Tax avoidance - the beginning of the end?
HMRC has published a consultation document entitled "Raising the stakes and tax avoidance".
The consultation document forms part of HMRC's wider anti-avoidance strategy which already includes the Disclosure of Tax Avoidance Schemes legislation (DOTAS) and the general anti-avoidance rule (GAAR). Responses to the consultation paper are due by 4 October 2013. Any changes are to form part of the Finance Act 2014.
There are two targets to HMRC's consultation document: high risk promoters of tax avoidance schemes and tax payers who have utilised mass marketed tax avoidance schemes.
The proposals are likely to be of interest to financial professionals generally and their professional indemnity insurers. Those that advise on tax mitigation structures will need to pay particular attention.
High Risk Promoters
HMRC propose to name and shame so-called "High Risk Promoters". HMRC will identify whether an individual or entity is a High Risk Promoter by applying objective and/or its own subjective assessment of whether or not the promoter's business and level of risk leave the promoter a High Risk Promoter.
The proposed objective criteria include offshore based promoters and where a promoter has failed to notify a tax avoidance scheme under DOTAS.
If an entity or individual is identified by HMRC as a High Risk Promoter they can challenge that categorisation and offer to undertake to reform their behaviour in order to escape that categorisation. However, the consequences of being labelled a High Risk Promoter are far-reaching:
•The designation will be public. Details are to be published on HMRC's website;
•The High Risk Promoter will have to tell their intermediaries (such as IFAs) and "users" (their clients) of the categorisation;
•There will be increased information obligations, including both a specific and continuing information power whereby HMRC can ask the High Risk Promoter for information. This information includes a description of a High Risk Promoter's products, marketing material, and the names and addresses of each user of any promoted tax avoidance scheme;
•Exposure to penalties for non-compliance. If a High Risk Promoter fails to comply with any information request, the result is a possible fine of up to £1m with a continuing failure penalty of £10,000 per day. A failure to tell intermediaries or users about its categorisation as a High Risk Promoter risks a penalty of £5,000 per user who has not been informed.
The effects of being designated a High Risk Promoter extend beyond that individual or entity to intermediates and users. The consequences for users of engaging a High Risk Promoter include subjecting that user to the risk of an extended time limit of 20 years during which HMRC can assess that user's tax returns.
Tax-payers and mass marked tax avoidance schemes
The consultation document notes that HMRC is often frustrated by the lack of progress following a successful test case dealing with a tax avoidance scheme. Taxpayers who implemented the same or similar schemes to a test case are often not persuaded to pay the assessed tax.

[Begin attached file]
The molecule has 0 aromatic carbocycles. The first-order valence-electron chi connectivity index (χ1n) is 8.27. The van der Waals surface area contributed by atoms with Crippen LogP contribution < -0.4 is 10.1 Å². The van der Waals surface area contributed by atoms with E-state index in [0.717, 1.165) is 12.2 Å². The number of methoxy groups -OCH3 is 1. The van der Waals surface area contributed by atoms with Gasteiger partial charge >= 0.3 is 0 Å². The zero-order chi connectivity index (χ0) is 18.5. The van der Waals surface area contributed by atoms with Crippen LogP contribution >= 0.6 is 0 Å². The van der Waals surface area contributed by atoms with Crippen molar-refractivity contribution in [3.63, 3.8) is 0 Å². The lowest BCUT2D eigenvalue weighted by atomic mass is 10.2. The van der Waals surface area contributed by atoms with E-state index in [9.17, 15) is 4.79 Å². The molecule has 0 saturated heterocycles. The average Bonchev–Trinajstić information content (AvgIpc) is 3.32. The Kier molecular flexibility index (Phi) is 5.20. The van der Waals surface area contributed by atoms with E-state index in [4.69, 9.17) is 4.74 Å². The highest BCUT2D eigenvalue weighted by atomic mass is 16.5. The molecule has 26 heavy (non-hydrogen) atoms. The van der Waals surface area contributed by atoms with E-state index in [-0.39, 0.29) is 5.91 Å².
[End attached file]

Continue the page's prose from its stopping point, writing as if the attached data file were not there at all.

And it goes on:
The consultation document's answer to this problem is that once HMRC wins a test case before the Supreme Court, or the taxpayer is refused permission or otherwise does not appeal that test case, the following process will apply to all direct taxes, including capital gains, income, stamp duty land tax, and inheritance tax:
•HMRC will write to all taxpayers who implemented that scheme inviting them to amend their tax returns and pay the tax or explain why their scheme was different;
•If a taxpayer seeks to distinguish their scheme, HMRC will decide whether or not it agrees with that analysis;
•If HMRC disagrees, the taxpayer risks a higher penalty if it is found that they had no reasonable basis to reach their conclusion. The penalty is to be geared to the amount of the tax advantage.
Insurers may be interested in the proposals for High Risk Promoters and may want to consider amending their proposal forms to ask whether or not an individual or entity is a High Risk Promoter or has otherwise been subject to HMRC's voluntary undertakings under those same provisions.
Whilst penalties will not be covered under an insurance policy, firms and their insurers should be aware of the risk were a firm to advise a taxpayer to differentiate its circumstances from a test case, thereby exposing the taxpayer to a penalty that will likely form part of any claim against the adviser and would be covered under the policy.
Over the last 10 years, there have been a number of mass marketed avoidance schemes targeted at stamp duty land tax, income tax and capital gains tax in the form of such schemes as film financing, Enterprise Zone Schemes, employee benefit trusts, and sub-sales of properties. The consultation document is yet a further attempt by HMRC to crack down on such schemes.
This article first appeared in RPC’s Professional and Financial Risks Blog and has been reproduced with their permission.